As inventive as Agatha Christie, as hilarious as P.G. Wodehouse - discover the delightful detective stories of Edmund Crispin. Crime fiction at its quirkiest and best.
Richard Cadogan, poet and would-be bon vivant, arrives for what he thinks will be a relaxing holiday in the city of dreaming spires. Late one night, however, he discovers the dead body of an elderly woman lying in a toyshop and is coshed on the head. When he comes to, he finds that the toyshop has disappeared and been replaced with a grocery store. The police are understandably skeptical of this tale but Richard's former schoolmate, Gervase Fen (Oxford professor and amateur detective), knows that truth is stranger than fiction (in fiction, at least). Soon the intrepid duo are careening around town in hot pursuit of clues but just when they think they understand what has happened, the disappearing-toyshop mystery takes a sharp turn...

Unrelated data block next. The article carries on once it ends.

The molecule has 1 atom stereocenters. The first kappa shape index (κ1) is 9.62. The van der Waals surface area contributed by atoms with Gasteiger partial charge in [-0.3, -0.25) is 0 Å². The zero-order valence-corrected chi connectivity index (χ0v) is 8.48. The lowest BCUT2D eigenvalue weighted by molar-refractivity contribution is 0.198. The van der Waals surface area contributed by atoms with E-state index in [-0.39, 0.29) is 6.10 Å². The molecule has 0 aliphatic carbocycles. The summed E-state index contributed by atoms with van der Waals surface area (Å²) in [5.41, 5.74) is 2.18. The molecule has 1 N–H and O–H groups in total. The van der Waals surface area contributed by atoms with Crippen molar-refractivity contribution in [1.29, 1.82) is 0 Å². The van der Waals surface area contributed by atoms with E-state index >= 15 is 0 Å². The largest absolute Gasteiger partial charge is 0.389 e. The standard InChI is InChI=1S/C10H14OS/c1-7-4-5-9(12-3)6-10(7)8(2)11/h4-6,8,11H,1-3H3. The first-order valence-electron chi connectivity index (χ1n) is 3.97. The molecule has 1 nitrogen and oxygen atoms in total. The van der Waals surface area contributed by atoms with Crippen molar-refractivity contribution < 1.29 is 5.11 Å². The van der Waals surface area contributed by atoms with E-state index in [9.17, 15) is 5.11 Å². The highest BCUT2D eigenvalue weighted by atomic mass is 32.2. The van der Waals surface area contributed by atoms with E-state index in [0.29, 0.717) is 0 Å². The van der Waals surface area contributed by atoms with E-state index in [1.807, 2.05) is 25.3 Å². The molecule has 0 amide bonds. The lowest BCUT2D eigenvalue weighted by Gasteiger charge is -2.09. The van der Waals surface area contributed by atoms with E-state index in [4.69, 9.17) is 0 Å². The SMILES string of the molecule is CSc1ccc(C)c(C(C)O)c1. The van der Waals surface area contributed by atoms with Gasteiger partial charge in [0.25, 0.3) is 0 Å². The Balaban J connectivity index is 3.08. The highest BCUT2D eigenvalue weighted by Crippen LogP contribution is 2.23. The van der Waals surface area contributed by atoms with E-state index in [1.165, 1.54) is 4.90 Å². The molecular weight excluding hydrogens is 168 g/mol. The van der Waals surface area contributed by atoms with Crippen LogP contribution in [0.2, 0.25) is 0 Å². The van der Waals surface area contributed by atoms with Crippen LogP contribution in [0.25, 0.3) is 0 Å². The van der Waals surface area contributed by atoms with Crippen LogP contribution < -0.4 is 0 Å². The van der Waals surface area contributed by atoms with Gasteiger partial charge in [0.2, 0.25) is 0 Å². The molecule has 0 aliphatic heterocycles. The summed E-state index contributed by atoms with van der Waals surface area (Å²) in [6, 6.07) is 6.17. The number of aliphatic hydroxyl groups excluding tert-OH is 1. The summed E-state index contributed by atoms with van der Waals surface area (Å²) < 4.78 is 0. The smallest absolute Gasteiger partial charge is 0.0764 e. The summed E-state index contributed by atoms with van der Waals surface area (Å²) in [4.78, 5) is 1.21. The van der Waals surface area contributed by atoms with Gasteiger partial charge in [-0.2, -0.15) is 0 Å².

Erudite, eccentric and entirely delightful - Before Morse, Oxford's murders were solved by Gervase Fen, the most unpredictable detective in classic crime fiction.
Robert Bruce Montgomery was born in Buckinghamshire in 1921, and was a golden age crime writer as well as a successful concert pianist and composer. Under the pseudonym Edmund Crispin, he wrote nine detective novels and 42 short stories, combining farcical situations with literary references and sharply observed characterisation. His professional film scores included the well-known scores for the Carry On series. Montgomery graduated from St. John's College, Oxford in 1943 and was part of a famous literary circle including Kingsley Amis and Philip Larkin. In addition to his reputation as a leader in the field of mystery genre, he was the regular crime-fiction reviewer for the Sunday Times from 1967 and contributed to many periodicals and newspapers and edited science-fiction anthologies. After the golden years of the 1950s he retired from the limelight to live out a hermetic existence in Totnes in Devonshire until his death in 1978.